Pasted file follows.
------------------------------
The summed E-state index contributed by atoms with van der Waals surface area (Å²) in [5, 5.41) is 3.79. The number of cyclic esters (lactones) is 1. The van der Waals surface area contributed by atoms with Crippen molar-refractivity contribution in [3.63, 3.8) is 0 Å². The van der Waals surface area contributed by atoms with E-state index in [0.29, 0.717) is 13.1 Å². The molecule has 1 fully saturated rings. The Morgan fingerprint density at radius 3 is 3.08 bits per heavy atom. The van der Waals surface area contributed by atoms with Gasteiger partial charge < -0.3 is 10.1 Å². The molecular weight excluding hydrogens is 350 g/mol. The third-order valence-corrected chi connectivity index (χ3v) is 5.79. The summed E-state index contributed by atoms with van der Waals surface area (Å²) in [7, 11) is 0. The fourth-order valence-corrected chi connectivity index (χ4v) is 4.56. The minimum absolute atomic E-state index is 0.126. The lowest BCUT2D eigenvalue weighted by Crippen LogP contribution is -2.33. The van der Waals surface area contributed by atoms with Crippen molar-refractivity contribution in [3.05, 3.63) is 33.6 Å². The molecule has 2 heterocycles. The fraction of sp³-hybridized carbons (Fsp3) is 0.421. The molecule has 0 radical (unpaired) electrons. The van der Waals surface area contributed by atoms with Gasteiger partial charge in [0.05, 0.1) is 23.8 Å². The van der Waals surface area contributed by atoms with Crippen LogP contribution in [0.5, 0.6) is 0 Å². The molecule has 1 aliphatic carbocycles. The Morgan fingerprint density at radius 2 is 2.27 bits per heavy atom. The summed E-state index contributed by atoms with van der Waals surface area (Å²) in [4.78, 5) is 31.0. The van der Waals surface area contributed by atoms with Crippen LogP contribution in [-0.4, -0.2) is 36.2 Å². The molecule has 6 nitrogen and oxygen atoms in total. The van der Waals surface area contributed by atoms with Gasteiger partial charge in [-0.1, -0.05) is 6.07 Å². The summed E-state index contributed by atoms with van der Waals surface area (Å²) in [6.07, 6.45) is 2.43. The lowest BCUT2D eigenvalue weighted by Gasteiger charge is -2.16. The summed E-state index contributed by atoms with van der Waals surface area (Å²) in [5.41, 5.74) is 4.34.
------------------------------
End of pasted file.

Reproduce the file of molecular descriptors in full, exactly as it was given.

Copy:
The summed E-state index contributed by atoms with van der Waals surface area (Å²) in [5, 5.41) is 3.79. The number of cyclic esters (lactones) is 1. The van der Waals surface area contributed by atoms with Crippen molar-refractivity contribution in [3.63, 3.8) is 0 Å². The van der Waals surface area contributed by atoms with E-state index in [0.29, 0.717) is 13.1 Å². The molecule has 1 fully saturated rings. The Morgan fingerprint density at radius 3 is 3.08 bits per heavy atom. The van der Waals surface area contributed by atoms with Gasteiger partial charge < -0.3 is 10.1 Å². The molecular weight excluding hydrogens is 350 g/mol. The third-order valence-corrected chi connectivity index (χ3v) is 5.79. The summed E-state index contributed by atoms with van der Waals surface area (Å²) in [7, 11) is 0. The fourth-order valence-corrected chi connectivity index (χ4v) is 4.56. The minimum absolute atomic E-state index is 0.126. The lowest BCUT2D eigenvalue weighted by Crippen LogP contribution is -2.33. The van der Waals surface area contributed by atoms with Crippen molar-refractivity contribution in [3.05, 3.63) is 33.6 Å². The molecule has 2 heterocycles. The fraction of sp³-hybridized carbons (Fsp3) is 0.421. The molecule has 0 radical (unpaired) electrons. The van der Waals surface area contributed by atoms with Gasteiger partial charge in [0.05, 0.1) is 23.8 Å². The van der Waals surface area contributed by atoms with Crippen LogP contribution in [0.5, 0.6) is 0 Å². The molecule has 1 aliphatic carbocycles. The Morgan fingerprint density at radius 2 is 2.27 bits per heavy atom. The summed E-state index contributed by atoms with van der Waals surface area (Å²) in [4.78, 5) is 31.0. The van der Waals surface area contributed by atoms with Crippen LogP contribution in [-0.4, -0.2) is 36.2 Å². The molecule has 6 nitrogen and oxygen atoms in total. The van der Waals surface area contributed by atoms with Gasteiger partial charge in [-0.1, -0.05) is 6.07 Å². The summed E-state index contributed by atoms with van der Waals surface area (Å²) in [6.07, 6.45) is 2.43. The lowest BCUT2D eigenvalue weighted by Gasteiger charge is -2.16. The summed E-state index contributed by atoms with van der Waals surface area (Å²) in [5.41, 5.74) is 4.34.